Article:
Simultaneity Bias

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This Demonstration develops the geometric intuition behind the concept of simultaneity bias. We consider a true linear system of simultaneous equations (the index for each observation is dropped for readability):




In econometrics modeling, there is often a risk of dealing with reversed causality when a variable, in equation (1), that is assumed to be independent is influenced by a dependent variable, in equation (2). This may happen if just one isolated equation (1) is seen, which is, in fact, a part of a system of simultaneous equations (1) and (2). As a result, endogeneity, defined as the nonzero correlation between an independent variable and the error term, here , spoils the model and a researcher gets inconsistent and, therefore, misleading estimates of model coefficients and . This Demonstration shows what happens if you try to estimate only the first of the structural equations. It is biased because of the endogeneity [1], and this bias has a specific geometric form.


Contributed by: Timur Gareev (May 2018)
Open content licensed under CC BY-NC-SA



Consider a system of simultaneous equations where each observation gives one point as its solution and which is shifted by error terms. Even if there are many observations, the cloud of points does not allow us to understand the model. In order to identify the relationship between and (both endogenous variables), we need to have at least one exogenous variable ( in our case), so we simulate several values of . If there are no error terms and in the model, we would get the blue points that reflect the true relationship between and . If the error terms and do not suffer from endogeneity, we could use ordinary least squares to fit the model of the form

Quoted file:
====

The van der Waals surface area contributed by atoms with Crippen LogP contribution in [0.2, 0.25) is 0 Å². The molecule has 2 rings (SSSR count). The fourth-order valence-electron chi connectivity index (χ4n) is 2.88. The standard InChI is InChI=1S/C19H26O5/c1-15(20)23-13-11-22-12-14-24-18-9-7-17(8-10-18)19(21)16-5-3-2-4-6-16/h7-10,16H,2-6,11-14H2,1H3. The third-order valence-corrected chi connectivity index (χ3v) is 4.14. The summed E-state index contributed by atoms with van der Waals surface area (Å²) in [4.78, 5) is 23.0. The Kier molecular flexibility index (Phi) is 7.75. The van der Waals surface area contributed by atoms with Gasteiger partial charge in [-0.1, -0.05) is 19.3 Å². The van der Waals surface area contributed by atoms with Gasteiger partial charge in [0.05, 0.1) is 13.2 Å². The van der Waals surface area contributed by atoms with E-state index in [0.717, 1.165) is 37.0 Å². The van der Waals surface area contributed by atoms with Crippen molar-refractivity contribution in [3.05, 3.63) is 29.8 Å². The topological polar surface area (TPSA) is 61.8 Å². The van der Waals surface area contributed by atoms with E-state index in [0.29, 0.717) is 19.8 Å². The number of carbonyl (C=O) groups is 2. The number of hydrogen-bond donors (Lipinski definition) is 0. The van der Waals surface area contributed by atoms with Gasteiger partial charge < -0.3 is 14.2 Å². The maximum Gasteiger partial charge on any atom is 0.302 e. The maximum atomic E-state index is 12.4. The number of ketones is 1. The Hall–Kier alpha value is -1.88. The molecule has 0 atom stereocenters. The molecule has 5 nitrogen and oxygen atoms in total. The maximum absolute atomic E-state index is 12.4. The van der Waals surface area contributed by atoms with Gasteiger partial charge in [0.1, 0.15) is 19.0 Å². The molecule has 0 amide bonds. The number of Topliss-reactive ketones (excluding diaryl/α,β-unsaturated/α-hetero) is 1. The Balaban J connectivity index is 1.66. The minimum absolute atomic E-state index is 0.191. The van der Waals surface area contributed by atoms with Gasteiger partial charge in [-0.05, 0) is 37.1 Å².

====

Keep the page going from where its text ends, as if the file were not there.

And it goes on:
The problem is that such is not the case. To simplify matters and make the visualization more appealing, we keep the error term in the unobserved equation by default (the bottom checkbox changes this setting).

We may express algebraically in reduced form from the system of simultaneous equations and see that it depends on :


As a result, each observation shifts to the value of horizontally. At the very same time, shifts to the value of vertically. Because changes from observation to observation randomly, we see such a pattern on the plot:


We may divide the vertical to horizontal shift and find the slope of shifts, which is the same for all observations as cancels out. Indeed:


This effect is shown on the plot. Use the slider to see the shift effect. Use the checkboxes to turn on and off different plot elements and study their behavior.

In order to estimate the model, you can use either instrumental variable (IV) or control function (CF) approaches. For instance, can be regressed on , which is a natural instrument for this toy example. In practice, finding and substantiating relevant instruments is a challenging task.


[1] Wikipedia. "Endogeneity (Econometrics)." (Mar 30, 2018)

[2] C. Dougherty, Introduction to Econometrics, 5th ed., Oxford, UK: Oxford University Press, 2016 pp. 345–350.

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